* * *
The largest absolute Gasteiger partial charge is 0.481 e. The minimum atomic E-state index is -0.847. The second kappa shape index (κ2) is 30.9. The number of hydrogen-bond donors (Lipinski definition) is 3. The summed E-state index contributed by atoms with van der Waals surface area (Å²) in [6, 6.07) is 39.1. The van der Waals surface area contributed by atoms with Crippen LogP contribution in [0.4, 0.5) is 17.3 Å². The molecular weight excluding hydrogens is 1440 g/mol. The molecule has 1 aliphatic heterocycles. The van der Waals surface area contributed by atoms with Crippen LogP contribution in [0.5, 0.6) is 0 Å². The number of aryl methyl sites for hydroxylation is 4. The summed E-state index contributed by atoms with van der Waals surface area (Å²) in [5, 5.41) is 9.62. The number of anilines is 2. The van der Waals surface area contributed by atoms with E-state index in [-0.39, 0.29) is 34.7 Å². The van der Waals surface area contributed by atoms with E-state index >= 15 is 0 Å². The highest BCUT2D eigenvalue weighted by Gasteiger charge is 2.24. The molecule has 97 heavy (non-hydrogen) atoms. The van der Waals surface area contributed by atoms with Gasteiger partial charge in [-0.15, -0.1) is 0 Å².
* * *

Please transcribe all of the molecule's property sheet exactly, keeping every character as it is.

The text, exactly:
The largest absolute Gasteiger partial charge is 0.481 e. The minimum atomic E-state index is -0.847. The second kappa shape index (κ2) is 30.9. The number of hydrogen-bond donors (Lipinski definition) is 3. The summed E-state index contributed by atoms with van der Waals surface area (Å²) in [6, 6.07) is 39.1. The van der Waals surface area contributed by atoms with Crippen LogP contribution in [0.4, 0.5) is 17.3 Å². The molecular weight excluding hydrogens is 1440 g/mol. The molecule has 1 aliphatic heterocycles. The van der Waals surface area contributed by atoms with Crippen LogP contribution in [0.5, 0.6) is 0 Å². The number of aryl methyl sites for hydroxylation is 4. The summed E-state index contributed by atoms with van der Waals surface area (Å²) in [5, 5.41) is 9.62. The number of anilines is 2. The van der Waals surface area contributed by atoms with E-state index in [-0.39, 0.29) is 34.7 Å². The van der Waals surface area contributed by atoms with E-state index >= 15 is 0 Å². The highest BCUT2D eigenvalue weighted by Gasteiger charge is 2.24. The molecule has 97 heavy (non-hydrogen) atoms. The van der Waals surface area contributed by atoms with Gasteiger partial charge in [-0.15, -0.1) is 0 Å².